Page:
104 North Broadway, Urbana, Illinois
Opened Saturday 1 November 1913
Closed circa 1927
The Colonial theatre opened Saturday, November 1, 1913. The opening night crowd was so large that people had to be turned away. Both the pictures and the music by the orchestra were hits with the audience.
The manager, Mr. Bloe, made every effort to please his audiences. The pictures were shown on a mirror screen and a four-piece orchestra, conducted by A.A. Harding, played for all the night performances. There were daily matinees. Mr. Bloe promised no waits between pictures and no advertising slides. He felt that they bored the patrons, and that it was the mission of the newspaper to do advertising.
Joseph William Royer designed the Colonial Theatre building. We know from newspaper stories that the management had made efforts to make the theatre building sanitary and fireproof, including installing a concrete floor. Ventilation was provided by three 36-inch ventilators in the roof with openings in the ceiling to allow for a constant change of air. And the auditorium was lit with an indirect lighting system.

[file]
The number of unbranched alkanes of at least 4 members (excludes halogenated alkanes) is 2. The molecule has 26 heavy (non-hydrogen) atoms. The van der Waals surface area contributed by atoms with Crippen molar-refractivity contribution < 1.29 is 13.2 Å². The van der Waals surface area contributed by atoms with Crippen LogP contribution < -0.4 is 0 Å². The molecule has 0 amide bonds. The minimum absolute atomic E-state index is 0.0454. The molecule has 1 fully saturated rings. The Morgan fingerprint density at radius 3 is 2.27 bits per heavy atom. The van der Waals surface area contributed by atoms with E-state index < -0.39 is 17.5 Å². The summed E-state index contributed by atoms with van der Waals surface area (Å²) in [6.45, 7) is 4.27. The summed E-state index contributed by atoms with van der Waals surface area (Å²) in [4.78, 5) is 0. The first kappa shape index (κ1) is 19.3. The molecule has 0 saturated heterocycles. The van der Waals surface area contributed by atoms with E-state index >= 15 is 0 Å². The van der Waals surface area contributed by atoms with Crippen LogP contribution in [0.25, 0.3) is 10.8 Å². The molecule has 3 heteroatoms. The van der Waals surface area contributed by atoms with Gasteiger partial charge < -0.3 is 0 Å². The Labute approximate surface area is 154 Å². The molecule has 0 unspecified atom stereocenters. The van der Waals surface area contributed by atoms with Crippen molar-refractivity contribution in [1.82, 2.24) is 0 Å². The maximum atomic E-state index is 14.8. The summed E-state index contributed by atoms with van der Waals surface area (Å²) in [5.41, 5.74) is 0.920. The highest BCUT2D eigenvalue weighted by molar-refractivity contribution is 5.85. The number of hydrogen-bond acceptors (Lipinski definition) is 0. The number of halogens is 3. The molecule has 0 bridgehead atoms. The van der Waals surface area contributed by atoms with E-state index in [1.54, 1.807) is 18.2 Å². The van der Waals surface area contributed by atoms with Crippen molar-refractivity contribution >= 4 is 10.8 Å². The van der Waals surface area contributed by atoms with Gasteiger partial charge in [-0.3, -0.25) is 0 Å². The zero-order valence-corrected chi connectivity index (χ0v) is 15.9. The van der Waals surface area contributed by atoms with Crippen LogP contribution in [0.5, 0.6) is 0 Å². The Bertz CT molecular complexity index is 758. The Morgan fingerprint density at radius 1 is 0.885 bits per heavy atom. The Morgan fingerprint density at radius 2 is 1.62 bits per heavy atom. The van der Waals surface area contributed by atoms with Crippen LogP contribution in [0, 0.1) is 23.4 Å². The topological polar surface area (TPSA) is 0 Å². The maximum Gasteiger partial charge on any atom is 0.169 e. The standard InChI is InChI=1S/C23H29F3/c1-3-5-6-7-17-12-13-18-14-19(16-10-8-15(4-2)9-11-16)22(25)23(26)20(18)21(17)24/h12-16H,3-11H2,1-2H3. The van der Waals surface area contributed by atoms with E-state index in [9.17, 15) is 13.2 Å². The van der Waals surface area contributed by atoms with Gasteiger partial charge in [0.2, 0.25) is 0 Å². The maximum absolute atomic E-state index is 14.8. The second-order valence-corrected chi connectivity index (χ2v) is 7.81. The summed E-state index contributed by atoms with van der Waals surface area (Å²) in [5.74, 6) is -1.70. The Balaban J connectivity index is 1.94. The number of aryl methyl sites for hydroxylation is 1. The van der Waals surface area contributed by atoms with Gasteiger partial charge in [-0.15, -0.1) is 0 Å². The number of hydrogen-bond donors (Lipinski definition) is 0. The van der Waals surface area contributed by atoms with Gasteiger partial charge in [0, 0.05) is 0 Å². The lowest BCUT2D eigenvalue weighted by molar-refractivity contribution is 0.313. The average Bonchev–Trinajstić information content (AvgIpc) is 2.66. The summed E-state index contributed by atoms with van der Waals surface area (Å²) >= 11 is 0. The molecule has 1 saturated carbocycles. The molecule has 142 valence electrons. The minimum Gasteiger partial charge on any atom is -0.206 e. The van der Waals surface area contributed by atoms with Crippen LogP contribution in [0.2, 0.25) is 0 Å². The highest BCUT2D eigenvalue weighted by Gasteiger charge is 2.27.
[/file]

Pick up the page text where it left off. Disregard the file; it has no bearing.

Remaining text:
The Colonial ran some interesting promotions over the years. On Tuesday the 20th of January, 1914, from 2 - 6 pm all boys and girls under 16 years old were admitted free. A total of 2,873 children attended the free show organized by the new manager, Mr. Wheeler, who had just come to town from Kankakee, and had seven children of his own. The show included a special selection of pictures and a sing-along led by R. S. Dunnam, conductor of the Colonial orchestra.
Another promotion, a contest called "The Colonial Woman of Mystery," ran in late November of 1915. Newspaper ads ran pictures of the lower half of the mystery woman's face. She would go about the two towns each day shopping and visiting like an ordinary citizen and would attend the evening show at the Colonial. The object was to discover which woman was the "Colonial Woman of Mystery." The prize was $25.00.
By 1932, the Colonial Theatre had ceased operating. This left operating the core group of theatres that would last for years: The Park Theatre, Princess Theatre, Orpheum Theatre, Virginia Theatre, Rialto Theatre, and the Varsity Theatre; the Co-Ed had not yet opened.
The Alger Brothers purchased the Colonial in 1929. After it sat unused for a few years, they reopened it as the Albro Theatre in September 1935.
The building was razed in 1952.
Colonial grand opening ad in the Champaign County Herald 17 October 1913.
This detail from the 1924 Sanborn insurance map helps locate the Colonial a few doors north of the intersection of Broadway and Main. For reference, the courthouse in at the bottom of the map.
From the Champaign Daily Gazette
Tuesday 31 August 1915.
From the News-Gazette
Sunday 16 October 1921.
From the News-Gazette
Monday 28 November 1921.
From the Champaign News-Gazette
Monday 21 November 1921.